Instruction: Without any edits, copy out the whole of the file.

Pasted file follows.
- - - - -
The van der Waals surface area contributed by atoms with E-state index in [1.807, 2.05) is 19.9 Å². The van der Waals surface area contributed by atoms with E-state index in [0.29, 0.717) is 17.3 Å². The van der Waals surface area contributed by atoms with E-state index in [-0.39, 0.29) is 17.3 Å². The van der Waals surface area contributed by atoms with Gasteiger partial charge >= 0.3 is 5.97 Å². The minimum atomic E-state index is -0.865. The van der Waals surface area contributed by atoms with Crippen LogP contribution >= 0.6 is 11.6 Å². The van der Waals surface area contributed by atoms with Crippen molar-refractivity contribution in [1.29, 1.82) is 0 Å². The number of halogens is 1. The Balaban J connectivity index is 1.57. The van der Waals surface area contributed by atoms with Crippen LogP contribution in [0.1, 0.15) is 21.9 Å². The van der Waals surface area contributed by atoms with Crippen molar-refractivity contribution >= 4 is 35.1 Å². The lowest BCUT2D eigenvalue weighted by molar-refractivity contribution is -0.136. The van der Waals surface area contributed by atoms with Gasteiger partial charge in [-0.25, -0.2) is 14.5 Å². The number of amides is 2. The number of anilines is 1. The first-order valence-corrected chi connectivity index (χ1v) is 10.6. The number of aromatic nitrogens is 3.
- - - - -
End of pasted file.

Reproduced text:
The van der Waals surface area contributed by atoms with E-state index in [1.807, 2.05) is 19.9 Å². The van der Waals surface area contributed by atoms with E-state index in [0.29, 0.717) is 17.3 Å². The van der Waals surface area contributed by atoms with E-state index in [-0.39, 0.29) is 17.3 Å². The van der Waals surface area contributed by atoms with Gasteiger partial charge >= 0.3 is 5.97 Å². The minimum atomic E-state index is -0.865. The van der Waals surface area contributed by atoms with Crippen LogP contribution >= 0.6 is 11.6 Å². The van der Waals surface area contributed by atoms with Crippen molar-refractivity contribution in [1.29, 1.82) is 0 Å². The number of halogens is 1. The Balaban J connectivity index is 1.57. The van der Waals surface area contributed by atoms with Crippen LogP contribution in [0.1, 0.15) is 21.9 Å². The van der Waals surface area contributed by atoms with Crippen molar-refractivity contribution >= 4 is 35.1 Å². The lowest BCUT2D eigenvalue weighted by molar-refractivity contribution is -0.136. The van der Waals surface area contributed by atoms with Gasteiger partial charge in [-0.25, -0.2) is 14.5 Å². The number of amides is 2. The number of anilines is 1. The first-order valence-corrected chi connectivity index (χ1v) is 10.6. The number of aromatic nitrogens is 3.